I’m Never Celebrating Thanksgiving Again: A Review of Normal Gets You Nowhere by Kelly Cutrone

normal gets you nowhere coverHere’s a secret about me: I try to read a self-help book at all times. I know they have a reputation for being corny and overly simple, and that many people probably think I should feel embarrassed admitting that some part of me constantly feels like it’s looking for help, but the right self-help books do help. I’ve found that a daily stream of genuinely inspirational text buoys me, distancing me from the constantly lurking sinkhole of fear and despair.

Here’s another secret about me: Sometimes I buy books because Amazon.com’s algorithm recommends them to me and they have nice covers. That’s why I bought Normal Gets You Nowhere, at least. I had no clue who Kelly Cutrone was (I now know she does public relations for couture fashion design brands), but I liked the cover and description of the book so much that I ordered it immediately. Thankfully, I was not disappointed.

Years ago, I decided I was no longer going to celebrate Thanksgiving and said so to my boyfriend at the time. We had a conversation that went something like this:

Me: “Thanksgiving is a celebration of nothing more than capitalism. Think about it. Two days off of work—one to binge-eat dead animals and another to binge-shop gifts no one needs for yet another holiday with a bogus meaning.”

My boyfriend: Siiiiiiiiiiiigh.

Me: “Do schools still teach kids that Pilgrims and ‘Indians’ were friends?! It’s garbage revisionist history! And we celebrate it every year without question!”

My boyfriend: Rolling his eyes and speaking as if his last strand of patience is being slowly and painfully frayed. “Can’t you just enjoy having time off of work? How are you going to refuse to celebrate, by going in on your days off?”

Me: “I don’t know. It just don’t want to be part of it anymore.”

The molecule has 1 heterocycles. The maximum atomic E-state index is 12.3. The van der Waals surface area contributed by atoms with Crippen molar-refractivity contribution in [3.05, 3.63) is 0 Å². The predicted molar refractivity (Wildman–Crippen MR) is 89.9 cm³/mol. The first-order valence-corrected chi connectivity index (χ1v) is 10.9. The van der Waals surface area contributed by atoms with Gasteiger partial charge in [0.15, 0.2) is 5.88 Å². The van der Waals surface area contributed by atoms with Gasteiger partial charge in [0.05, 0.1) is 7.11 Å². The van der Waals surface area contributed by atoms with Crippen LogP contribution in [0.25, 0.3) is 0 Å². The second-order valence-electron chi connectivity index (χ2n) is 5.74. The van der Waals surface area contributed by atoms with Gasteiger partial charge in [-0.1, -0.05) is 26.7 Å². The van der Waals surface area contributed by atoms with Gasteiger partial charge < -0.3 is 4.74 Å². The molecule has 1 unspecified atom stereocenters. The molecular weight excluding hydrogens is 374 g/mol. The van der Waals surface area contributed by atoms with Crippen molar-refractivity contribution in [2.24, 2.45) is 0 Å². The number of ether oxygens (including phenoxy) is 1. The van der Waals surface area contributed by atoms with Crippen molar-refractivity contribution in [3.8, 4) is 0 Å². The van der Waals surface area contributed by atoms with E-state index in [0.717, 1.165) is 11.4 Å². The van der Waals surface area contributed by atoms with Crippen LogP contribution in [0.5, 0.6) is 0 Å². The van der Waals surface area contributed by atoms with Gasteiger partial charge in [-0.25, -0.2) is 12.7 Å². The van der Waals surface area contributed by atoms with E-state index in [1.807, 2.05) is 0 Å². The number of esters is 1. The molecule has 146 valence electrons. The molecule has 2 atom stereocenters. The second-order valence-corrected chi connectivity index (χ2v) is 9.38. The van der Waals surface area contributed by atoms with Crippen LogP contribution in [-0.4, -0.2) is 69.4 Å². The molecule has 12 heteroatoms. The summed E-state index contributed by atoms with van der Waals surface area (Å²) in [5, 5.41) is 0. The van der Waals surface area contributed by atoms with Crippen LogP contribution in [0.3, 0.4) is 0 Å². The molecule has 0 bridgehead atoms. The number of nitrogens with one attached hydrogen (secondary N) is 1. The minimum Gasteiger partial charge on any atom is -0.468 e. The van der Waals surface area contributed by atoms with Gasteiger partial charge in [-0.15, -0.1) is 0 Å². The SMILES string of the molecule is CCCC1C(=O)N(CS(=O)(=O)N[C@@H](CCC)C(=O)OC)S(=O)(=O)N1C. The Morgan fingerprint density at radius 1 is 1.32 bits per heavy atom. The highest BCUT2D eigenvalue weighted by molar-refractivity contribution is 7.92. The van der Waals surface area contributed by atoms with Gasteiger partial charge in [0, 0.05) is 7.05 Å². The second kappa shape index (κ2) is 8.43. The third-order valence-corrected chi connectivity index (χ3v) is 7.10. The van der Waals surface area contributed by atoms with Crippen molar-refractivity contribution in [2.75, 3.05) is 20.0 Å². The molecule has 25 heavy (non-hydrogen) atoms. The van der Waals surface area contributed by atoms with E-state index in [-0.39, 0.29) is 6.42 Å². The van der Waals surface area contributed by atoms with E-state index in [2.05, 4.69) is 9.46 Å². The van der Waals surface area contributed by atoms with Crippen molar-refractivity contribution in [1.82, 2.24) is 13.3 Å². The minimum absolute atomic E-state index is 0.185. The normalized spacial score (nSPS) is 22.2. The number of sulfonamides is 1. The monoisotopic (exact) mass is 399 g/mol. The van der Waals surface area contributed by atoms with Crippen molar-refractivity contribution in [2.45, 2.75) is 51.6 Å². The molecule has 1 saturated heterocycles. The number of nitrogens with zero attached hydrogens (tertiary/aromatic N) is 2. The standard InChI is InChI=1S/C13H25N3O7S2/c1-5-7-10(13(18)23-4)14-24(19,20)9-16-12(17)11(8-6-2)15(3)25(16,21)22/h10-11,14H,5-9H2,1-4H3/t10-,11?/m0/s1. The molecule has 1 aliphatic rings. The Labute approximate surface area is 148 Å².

My boyfriend: “Ugh. What’s so awful about spending time with family? Can’t you just enjoy things sometimes?”

His frustration shamed me. Why couldn’t I just enjoy things sometimes? What was so wrong with celebrating food, family, and thankfulness? I didn’t have to eat turkey. No one was forcing me to shop on Black Friday. He sounded so reasonable, and I felt so ridiculous. I pretended I never brought it up, and continued celebrating Thanksgiving. No more!

I felt so happy when I came across this Thanksgiving-related passage in Normal Gets You Nowhere: “That’s when I started thinking honestly about the fact that every year, hundreds of millions of Americans sit around and eat turkeys to celebrate our annihilation of an entire race of people. […] Can you imagine what the Indian kids must be thinking? It would be like everyone in New York City having cake for Hitler’s birthday!”

After finding out Cutrone shares my Thanksgiving-related concerns and deciding I’m not simply a curmudgeon, I wanted to run out in the street with my middle fingers up, shouting, “I’ll never celebrate Thanksgiving again!”

While reviewing a self-help book isn’t conventional for a lit mag, weirderary isn’t a conventional lit mag and Normal Gets You Nowhere isn’t a conventional self-help book. Unlike many self-help authors, Cutrone doesn’t promise any grand reward of money, love, or happiness if you follow her advice. She acknowledges that life is and will always be difficult, and urges readers to move their attention from trying to feel good or obtain success to being honest, feeling compassion, and giving back to the community. Cutrone’s message is essentially to do your own thing, listen to and trust your inner voice, and live in accordance with your true desires and values. This message is in the same spirit weirderary was founded upon.

Cutrone followed her own advice while writing Normal Gets You Nowhere. She manages to pull unconventional moves such as dropping the United Nations’ Universal Declaration of Human Rights in its entirety into a chapter and sharing a link for a website where people can make living wills for free without making the text overly scattered or disjointed. Her anecdotes include family members, former employees, the homeless, her spiritual gurus (The Mother and Amma), and rock stars that Cutrone knows personally (Flea from Red Hot Chili Peppers and David Lee Roth). She is definitely allowing her weirdness to shine and guide her life.

Jay Thompson writes fiction and creative nonfiction. She is a founding editor of weirderary and a producer of the Tampa-based live lit event, First Draft. twitter: @jayverasummer